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SCOPUS 학술저널

Exploring the Health Production Model in Vietnam

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One of the sustainable development goals is to promote good health and well-being for all people. Child health is a top priority since their health issues can have a detrimental impact on human capital development, which is a critical input for the growth model. This paper applies the health production model to explore the determinants that influence the health of children under the age of five. The results of a survey of 203 households in Ho Chi Minh City, Vietnam, were examined. Child health is measured using anthropometric indicators such as weight-for-age, height-for-age, and weight-for-height (ZWFH). Three separate multinomial logistic models are regressed to examine the drivers of child health as proxied by z-score weight for age, z-score height for age, and z-score weight for height. The significance of input variables relating to a child’s attributes, household, and environment was validated by the findings. The inclusion of overweight besides under-nourished indexes is novel because it reflects the current trend of child over-nutrition. The findings of the study highlight the importance of a wide range of initiatives to enhance child health. Moreover, the genetic effect is found to be crowded out by environmental and household factors. The finding verifies that despite their parents’ moderate height, the future generation of Vietnamese can achieve the desired height.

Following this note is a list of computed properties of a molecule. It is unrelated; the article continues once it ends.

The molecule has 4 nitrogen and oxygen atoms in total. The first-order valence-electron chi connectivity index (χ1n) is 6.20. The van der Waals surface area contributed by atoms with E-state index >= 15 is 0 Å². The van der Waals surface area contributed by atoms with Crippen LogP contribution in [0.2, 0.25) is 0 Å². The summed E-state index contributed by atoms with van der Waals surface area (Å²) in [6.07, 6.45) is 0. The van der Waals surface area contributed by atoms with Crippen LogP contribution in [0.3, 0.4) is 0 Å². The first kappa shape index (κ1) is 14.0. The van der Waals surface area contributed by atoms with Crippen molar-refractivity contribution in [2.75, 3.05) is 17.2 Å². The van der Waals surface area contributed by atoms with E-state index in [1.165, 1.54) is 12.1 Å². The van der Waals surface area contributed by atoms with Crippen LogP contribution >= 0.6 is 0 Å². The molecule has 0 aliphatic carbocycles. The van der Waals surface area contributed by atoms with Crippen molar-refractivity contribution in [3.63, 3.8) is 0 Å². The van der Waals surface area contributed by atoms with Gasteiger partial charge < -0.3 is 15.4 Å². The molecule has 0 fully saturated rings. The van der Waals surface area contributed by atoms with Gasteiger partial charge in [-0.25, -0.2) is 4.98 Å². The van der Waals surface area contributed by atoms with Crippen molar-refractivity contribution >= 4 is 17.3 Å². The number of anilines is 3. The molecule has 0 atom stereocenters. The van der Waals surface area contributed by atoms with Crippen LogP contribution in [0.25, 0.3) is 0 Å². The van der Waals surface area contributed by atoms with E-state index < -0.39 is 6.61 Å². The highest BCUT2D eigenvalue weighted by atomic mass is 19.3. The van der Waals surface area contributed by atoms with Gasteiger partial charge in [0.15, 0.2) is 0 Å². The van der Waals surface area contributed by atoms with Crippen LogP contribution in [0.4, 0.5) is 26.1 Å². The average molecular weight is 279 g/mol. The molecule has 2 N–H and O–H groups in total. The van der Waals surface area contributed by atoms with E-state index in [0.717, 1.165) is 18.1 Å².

1. Introduction

2. Literature Review

3. Research Methodology

4. Results and Discussion

5. Conclusion

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